This is the first book in the UK or the US to set on record the recent cultural phenomenon of the use of certain dog breeds – both legal and illegal – to ‘convey status’ to their owners. Such dogs are easily visible on social housing estates and provide acquired authority, respect, power and control. However, they are increasingly linked to urban street gangs as ‘weapon dogs’ and present a danger to the general public. Local and statutory authorities are now seeking to address the issue through action plans and interventions.
Written in a fresh, engaging and accessible style, this unique book contextualises the phenomenon in terms of sociology, criminology and public policy. It makes essential reading for academics and policy makers in criminology and criminal justice and those working with animal rights/animal welfare groups.
"This book uncovers the truth behind the urban mythology of 'status' dogs. Combining practical insight with academic rigour, it is essential reading for anyone attempting to deal with the phenomenon." Ian McParland, IPC Dog Services, UK
"Sadly, weapon dogs have become a new urban menace, spreading fear and
enabling crime. This book is the first to provide a much-needed insight, which will go some way to helping policy makers formulate a solution for the dogs and for us."
Kit Malthouse, London Deputy Mayor for Policing and Crime.
"This book explores the hidden world of young men and gangs and their desire for dangerous or aggressive dogs, while providing fascinating sociological insight and commentary on this recent phenomenon." Professor Anthony Goodman, Middlesex University, UK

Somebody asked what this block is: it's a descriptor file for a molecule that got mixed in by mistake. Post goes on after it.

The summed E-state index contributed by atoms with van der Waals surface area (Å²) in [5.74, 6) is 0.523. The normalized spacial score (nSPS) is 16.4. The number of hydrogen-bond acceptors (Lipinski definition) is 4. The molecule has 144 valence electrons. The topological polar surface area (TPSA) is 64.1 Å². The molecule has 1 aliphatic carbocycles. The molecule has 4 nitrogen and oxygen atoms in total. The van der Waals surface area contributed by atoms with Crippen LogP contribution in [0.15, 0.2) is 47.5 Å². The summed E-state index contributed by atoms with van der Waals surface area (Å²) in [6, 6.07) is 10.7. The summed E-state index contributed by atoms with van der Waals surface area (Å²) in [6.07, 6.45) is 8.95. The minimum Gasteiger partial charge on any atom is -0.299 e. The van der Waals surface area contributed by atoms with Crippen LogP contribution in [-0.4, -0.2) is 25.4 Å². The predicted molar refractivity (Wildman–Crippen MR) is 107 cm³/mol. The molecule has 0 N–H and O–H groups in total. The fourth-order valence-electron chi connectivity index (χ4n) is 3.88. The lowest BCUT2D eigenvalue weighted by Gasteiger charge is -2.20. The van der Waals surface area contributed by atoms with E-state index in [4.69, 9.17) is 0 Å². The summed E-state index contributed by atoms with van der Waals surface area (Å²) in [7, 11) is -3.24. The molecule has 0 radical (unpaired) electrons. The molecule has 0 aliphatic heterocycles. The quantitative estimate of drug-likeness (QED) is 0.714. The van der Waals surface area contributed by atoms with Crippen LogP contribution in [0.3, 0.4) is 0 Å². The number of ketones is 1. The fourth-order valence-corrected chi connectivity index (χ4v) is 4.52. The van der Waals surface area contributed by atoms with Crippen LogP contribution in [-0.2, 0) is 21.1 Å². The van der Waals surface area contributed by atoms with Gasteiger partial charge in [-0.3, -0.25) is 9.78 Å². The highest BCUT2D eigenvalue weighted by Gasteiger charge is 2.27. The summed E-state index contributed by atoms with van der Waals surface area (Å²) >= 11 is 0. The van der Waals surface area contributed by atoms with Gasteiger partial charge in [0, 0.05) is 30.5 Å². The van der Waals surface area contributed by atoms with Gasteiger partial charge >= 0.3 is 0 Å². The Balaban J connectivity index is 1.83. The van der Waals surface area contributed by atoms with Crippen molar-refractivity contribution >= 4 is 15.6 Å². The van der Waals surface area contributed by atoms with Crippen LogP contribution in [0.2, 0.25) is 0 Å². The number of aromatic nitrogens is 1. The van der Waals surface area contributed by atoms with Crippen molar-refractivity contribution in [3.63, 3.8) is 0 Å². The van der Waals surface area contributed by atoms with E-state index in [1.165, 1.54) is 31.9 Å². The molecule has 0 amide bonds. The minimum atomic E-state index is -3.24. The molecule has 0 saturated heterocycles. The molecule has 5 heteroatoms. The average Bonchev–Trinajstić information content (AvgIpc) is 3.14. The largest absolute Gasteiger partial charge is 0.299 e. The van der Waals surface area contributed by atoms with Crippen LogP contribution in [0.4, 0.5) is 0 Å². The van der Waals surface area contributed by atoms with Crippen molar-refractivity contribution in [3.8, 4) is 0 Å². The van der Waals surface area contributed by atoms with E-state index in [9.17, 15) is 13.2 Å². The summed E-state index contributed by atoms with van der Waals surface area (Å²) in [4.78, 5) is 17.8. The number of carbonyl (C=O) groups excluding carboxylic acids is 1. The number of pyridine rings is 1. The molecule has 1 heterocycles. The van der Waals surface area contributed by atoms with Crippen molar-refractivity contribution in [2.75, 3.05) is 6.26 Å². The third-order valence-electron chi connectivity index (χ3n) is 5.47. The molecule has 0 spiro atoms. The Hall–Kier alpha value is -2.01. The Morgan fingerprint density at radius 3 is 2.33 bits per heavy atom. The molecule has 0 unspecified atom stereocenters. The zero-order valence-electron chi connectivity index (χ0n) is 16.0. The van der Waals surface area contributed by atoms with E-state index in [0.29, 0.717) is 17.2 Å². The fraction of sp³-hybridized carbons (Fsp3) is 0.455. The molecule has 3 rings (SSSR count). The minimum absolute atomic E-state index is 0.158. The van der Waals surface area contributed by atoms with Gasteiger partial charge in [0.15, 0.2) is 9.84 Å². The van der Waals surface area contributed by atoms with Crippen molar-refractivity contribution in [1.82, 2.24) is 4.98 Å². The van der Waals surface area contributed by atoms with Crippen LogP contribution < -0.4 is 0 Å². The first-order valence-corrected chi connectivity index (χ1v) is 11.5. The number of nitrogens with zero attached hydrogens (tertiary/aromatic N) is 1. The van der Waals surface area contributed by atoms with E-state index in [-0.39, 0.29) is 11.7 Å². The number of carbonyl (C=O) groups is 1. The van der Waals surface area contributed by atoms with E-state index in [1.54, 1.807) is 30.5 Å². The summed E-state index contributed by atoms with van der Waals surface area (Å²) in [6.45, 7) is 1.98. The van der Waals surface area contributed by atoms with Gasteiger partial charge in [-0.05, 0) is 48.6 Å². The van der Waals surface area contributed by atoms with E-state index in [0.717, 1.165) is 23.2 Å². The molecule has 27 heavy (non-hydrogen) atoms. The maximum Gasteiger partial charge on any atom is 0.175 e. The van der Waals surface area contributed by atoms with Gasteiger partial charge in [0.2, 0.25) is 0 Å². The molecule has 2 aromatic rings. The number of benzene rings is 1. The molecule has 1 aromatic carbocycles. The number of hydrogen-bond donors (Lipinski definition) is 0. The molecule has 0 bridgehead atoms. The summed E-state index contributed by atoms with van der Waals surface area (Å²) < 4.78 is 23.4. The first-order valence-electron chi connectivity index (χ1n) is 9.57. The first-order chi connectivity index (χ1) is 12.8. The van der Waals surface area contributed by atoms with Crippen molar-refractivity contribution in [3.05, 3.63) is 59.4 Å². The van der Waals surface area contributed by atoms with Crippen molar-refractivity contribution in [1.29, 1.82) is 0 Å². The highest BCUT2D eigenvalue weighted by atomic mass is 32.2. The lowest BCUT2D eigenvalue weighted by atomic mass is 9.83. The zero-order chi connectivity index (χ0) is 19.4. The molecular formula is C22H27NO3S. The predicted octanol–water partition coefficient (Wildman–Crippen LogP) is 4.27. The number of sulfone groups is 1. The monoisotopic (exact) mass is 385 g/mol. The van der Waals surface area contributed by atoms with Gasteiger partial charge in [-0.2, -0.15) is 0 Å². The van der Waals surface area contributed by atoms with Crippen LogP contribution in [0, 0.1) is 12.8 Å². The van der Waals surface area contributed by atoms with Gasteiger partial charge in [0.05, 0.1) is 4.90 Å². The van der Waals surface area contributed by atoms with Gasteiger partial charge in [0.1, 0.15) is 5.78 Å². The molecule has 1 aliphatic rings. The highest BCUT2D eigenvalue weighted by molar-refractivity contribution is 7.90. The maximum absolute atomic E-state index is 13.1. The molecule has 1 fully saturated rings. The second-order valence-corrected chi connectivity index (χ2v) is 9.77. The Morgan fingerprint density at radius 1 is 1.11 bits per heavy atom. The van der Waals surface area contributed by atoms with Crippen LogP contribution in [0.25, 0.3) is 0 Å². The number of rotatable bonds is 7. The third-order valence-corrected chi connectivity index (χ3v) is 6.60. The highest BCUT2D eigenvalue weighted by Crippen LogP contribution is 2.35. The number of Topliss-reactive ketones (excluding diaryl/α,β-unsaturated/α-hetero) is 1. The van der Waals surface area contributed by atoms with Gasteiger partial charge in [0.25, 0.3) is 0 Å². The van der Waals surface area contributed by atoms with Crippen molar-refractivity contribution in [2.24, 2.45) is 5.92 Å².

"offers a unique view of the underlying social and economic factors contributing to the problem of status dogs and associated criminality", Rosalyn Bocker Parks, PhD Student Rutgers University
"To ignore this book would be a major oversight in appreciating the inter-relationship between stratas of human society, and the uses and abuses of dogs within that society...Every MP should have this book as mandatory reading." Kennel Gazette
Simon Harding is a criminologist and lecturer on crime, policing and community safety at Middlesex University, North London. Simon obtained his doctorate in youth justice at the Vauxhall Centre for the Study of Crime at University of Bedfordshire. He has worked in the fields of crime and community safety for over 25 years, including for the Home Office and several local authorities. He is currently researching gangs in South London.
Introduction; Methodological challenges of researching status dogs; Who let the dogs out?; Myth or menace?; Motivations and characteristics of owners; Presenting the evidence; Off the chain: the issue of dog-fighting; The implications for public space; Responses; Conclusion; Afterword.